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Thread: Discussion on exposure techniques with dslrs

  1. #1

    Default Discussion on exposure techniques with dslrs

    Hi all

    Since posting my thread Little Egret here on the World of Nature section, an interesting debate started between LocoLoco and myself re exposure settings. We both hoped that other forum members would join in but we realised that it was not appropriate to have this debate in that section of the forum because we were not giving others a chance to join in.

    May I ask you to visit that thread and read the debate so far and then we can continue it here on this thread. It is an important topic. We all have our own views on the subject but it would be useful for us to share them. We can learn from each other what works better and therefore improve. I am no expert but I am keen to hear the points of view from others.

    Thanks for reading this and I hope we can get this discusion going on here.
    Last edited by PeterD; 3rd February 2011 at 04:21 AM.
    Kind regards
    Peter My website

  2. #2

    Default Re: Discussion on exposure techniques with dslrs

    maybe a better timing is needed for the shoot, eg. when the sun isn;t that strong?
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  3. #3

    Default Re: Discussion on exposure techniques with dslrs

    Quote Originally Posted by wilb87 View Post
    maybe a better timing is needed for the shoot, eg. when the sun isn;t that strong?
    Thank you for your reply.
    What you suggest is how I used to approach this. It does make selecting the correct exposure easier.
    In bright sunlight, I too have used spot measurements on the white plumage to prevent over-exposure. This though causes problems at the darker end of the tone curve. Detail is lost here. This is what I and LocoLoco found.
    Kind regards
    Peter My website

  4. #4

    Default Re: Discussion on exposure techniques with dslrs

    Lazing around before going for CNY dinner when I saw this.

    Nice of you to open it up for discussion among other members Peter!


    Couple of things you need to know about in-cam metering (I'm assuming your not using a hand-held?).

    1) Different systems do it differently as their base-guideline of 'middle gray'.

    2) In-cam 'spot' metering is NOT spot metering, but more like a 'selective-area' metering. For spot, a 1 degree circle is the norm, and some meters let you zoom out to about 4 degrees.

    In cam 'spot' you get about 12 - 15 degrees, WITH bleeding if you're metering two high-contrasting scenes, e.g. the Erget's face against the darker water or conversely, the Erget's face in darkness with strong backlight. Both situations will 'fool' the 'spot' meter.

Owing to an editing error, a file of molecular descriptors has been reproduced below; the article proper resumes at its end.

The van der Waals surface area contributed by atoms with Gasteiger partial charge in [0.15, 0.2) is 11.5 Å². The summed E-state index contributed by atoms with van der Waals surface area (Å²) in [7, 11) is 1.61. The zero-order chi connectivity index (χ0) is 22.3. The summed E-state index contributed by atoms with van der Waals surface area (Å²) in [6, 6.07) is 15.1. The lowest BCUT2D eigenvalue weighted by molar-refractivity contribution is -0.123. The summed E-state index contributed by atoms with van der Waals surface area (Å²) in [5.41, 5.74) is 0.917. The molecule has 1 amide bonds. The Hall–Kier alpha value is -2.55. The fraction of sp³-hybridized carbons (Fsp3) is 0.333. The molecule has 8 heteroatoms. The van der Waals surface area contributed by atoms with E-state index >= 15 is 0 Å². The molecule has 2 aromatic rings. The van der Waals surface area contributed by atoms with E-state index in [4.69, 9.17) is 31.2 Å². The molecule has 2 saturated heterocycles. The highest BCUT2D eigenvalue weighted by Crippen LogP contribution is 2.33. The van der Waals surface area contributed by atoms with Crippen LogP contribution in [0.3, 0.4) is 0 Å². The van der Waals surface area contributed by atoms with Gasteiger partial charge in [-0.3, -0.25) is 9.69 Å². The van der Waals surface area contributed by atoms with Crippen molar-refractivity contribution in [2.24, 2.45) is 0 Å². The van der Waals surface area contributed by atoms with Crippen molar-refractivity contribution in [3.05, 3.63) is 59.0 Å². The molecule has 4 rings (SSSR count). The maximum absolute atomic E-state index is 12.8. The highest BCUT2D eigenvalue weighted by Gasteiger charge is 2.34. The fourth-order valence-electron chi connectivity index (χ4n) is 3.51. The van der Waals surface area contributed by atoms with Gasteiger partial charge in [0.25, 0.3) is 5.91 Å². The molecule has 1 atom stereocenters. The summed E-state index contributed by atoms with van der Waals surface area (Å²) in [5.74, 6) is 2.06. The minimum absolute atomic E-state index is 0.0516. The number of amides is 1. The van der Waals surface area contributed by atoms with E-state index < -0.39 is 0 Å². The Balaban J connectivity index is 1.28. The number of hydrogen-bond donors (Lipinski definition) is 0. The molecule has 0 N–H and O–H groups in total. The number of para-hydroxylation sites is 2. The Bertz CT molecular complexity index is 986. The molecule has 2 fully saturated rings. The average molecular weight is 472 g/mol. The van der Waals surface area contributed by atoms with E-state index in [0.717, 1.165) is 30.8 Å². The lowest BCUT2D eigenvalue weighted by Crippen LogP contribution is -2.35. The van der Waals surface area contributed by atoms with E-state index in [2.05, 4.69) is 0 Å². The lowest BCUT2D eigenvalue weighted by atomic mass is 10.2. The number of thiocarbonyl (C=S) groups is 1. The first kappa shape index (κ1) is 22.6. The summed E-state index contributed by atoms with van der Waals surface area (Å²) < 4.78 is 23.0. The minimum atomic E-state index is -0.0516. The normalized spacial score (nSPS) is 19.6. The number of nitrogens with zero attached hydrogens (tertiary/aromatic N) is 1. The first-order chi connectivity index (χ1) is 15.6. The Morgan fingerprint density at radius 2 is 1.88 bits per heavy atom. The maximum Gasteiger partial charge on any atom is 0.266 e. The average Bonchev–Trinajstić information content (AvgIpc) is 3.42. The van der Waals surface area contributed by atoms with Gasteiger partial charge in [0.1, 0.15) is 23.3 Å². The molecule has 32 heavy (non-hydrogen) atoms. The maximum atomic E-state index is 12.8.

I'm not sure if later models of cameras have a much smaller and more defined area of sensitivity of their in-cam 'spot' metering.

    Canon's 1D MK IV states:
    Spot metering (3.8% of VIEWFINDER)

    Nikons D3s states
    • Spot: Meters approx. 4 mm dia. CIRCLE (about 1.5% of frame) centered on selected focus point (on center focus point when non-CPU lens is used)

    Problem is, we don't have the actual dimensions of the viewfinders and whether it the length, breadth or the total area, and the description of the D3s stumps me.


    Anyway, just food for thought.

    If you really want very, very accurate 1 degree spot readings, use a dedicated hand-held spot meter.

    Did I mention that different manufacturers use entirely different percentages to calibrate their 'middle gray'?




    Then start discussing in-cam metering techniques because the tools and their parameters are slightly different.
    Last edited by Dream Merchant; 3rd February 2011 at 05:31 PM.

  5. #5

    Default Re: Discussion on exposure techniques with dslrs

    Quote Originally Posted by Dream Merchant View Post
    Lazing around before going for CNY dinner when I saw this.

    Nice of you to open it up for discussion among other members Peter!


    Couple of things you need to know about in-cam metering (I'm assuming your not using a hand-held?).

    1) Different systems do it differently as their base-guideline of 'middle gray'.

    2) In-cam 'spot' metering is NOT spot metering, but more like a 'selective-area' metering. For spot, a 1 degree circle is the norm, and some meters let you zoom out to about 4 degrees.

    In cam 'spot' you get about 12 - 15 degrees, WITH bleeding if you're metering two high-contrasting scenes, e.g. the Erget's face against the darker water or conversely, the Erget's face in darkness with strong backlight. Both situations will 'fool' the 'spot' meter.

    I'm not sure if later models of cameras have a much smaller and more defined area of sensitivity of their in-cam 'spot' metering.

    Canon's 1D MK IV states:



    Nikons D3s states